The therapist’s reaction to a patient’s suicide: Results of a survey and implications for health care professionals’ well-being
Wurst, F.M., Kunz, I., Skipper, G., Wolfersdorf, M., Beine, KH., & Thon, N.
Background: A substantial proportion of therapists experience the loss of a patient to suicide at some point during their professional life.
Aims: To assess (1) the impact of a patient’s suicide on therapists distress and well-being over time, (2) which factors contribute to the reaction, and (3) which subgroup might need special interventions in the aftermath of suicide.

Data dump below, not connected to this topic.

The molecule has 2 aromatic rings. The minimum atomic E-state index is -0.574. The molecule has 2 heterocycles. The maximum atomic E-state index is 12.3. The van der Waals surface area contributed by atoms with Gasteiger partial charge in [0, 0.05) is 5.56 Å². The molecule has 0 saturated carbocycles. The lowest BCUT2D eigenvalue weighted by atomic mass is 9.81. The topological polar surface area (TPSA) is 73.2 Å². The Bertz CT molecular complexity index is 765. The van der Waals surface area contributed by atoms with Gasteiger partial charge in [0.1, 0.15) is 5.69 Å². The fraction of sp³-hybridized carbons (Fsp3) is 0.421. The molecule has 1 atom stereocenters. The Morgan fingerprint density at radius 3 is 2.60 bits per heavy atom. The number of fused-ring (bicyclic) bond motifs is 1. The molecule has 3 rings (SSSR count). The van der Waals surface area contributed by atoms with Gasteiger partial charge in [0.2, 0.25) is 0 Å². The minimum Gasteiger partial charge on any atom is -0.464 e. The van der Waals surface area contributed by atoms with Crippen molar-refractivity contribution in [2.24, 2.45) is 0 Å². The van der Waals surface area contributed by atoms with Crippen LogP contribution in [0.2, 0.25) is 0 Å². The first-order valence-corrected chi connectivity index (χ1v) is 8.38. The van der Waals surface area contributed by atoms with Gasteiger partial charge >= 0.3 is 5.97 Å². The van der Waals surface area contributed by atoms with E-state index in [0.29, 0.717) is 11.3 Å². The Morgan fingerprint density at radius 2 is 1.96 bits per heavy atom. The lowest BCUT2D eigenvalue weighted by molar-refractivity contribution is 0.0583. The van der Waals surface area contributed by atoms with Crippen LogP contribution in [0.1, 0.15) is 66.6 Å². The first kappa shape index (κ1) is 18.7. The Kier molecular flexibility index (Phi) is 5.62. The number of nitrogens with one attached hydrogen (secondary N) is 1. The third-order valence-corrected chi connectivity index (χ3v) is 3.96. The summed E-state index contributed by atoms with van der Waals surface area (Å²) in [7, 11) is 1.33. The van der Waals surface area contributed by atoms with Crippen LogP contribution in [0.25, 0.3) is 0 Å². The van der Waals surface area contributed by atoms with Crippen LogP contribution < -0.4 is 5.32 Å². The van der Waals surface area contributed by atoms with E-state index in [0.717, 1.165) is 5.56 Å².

Methods: A 63-item questionnaire was sent to all 185 Psychiatric Clinics at General Hospitals in Germany. The emotional reaction of therapists to patient’s suicide was measured immediately, after 2 weeks, and after 6 months.
Results: Three out of ten therapists suffer from severe distress after a patients’ suicide. The item “overall distress” immediately after the suicide predicts emotional reactions and changes in behavior. The emotional responses immediately after the suicide explained 43.5% of the variance of total distress in a regression analysis.
Limitations: The retrospective nature of the study is its primary limitation.
Conclusions: Our data suggest that identifying the severely distressed subgroup could be done using a visual analog scale for overall distress. As a consequence, more specific and intensified help could be provided to these professionals.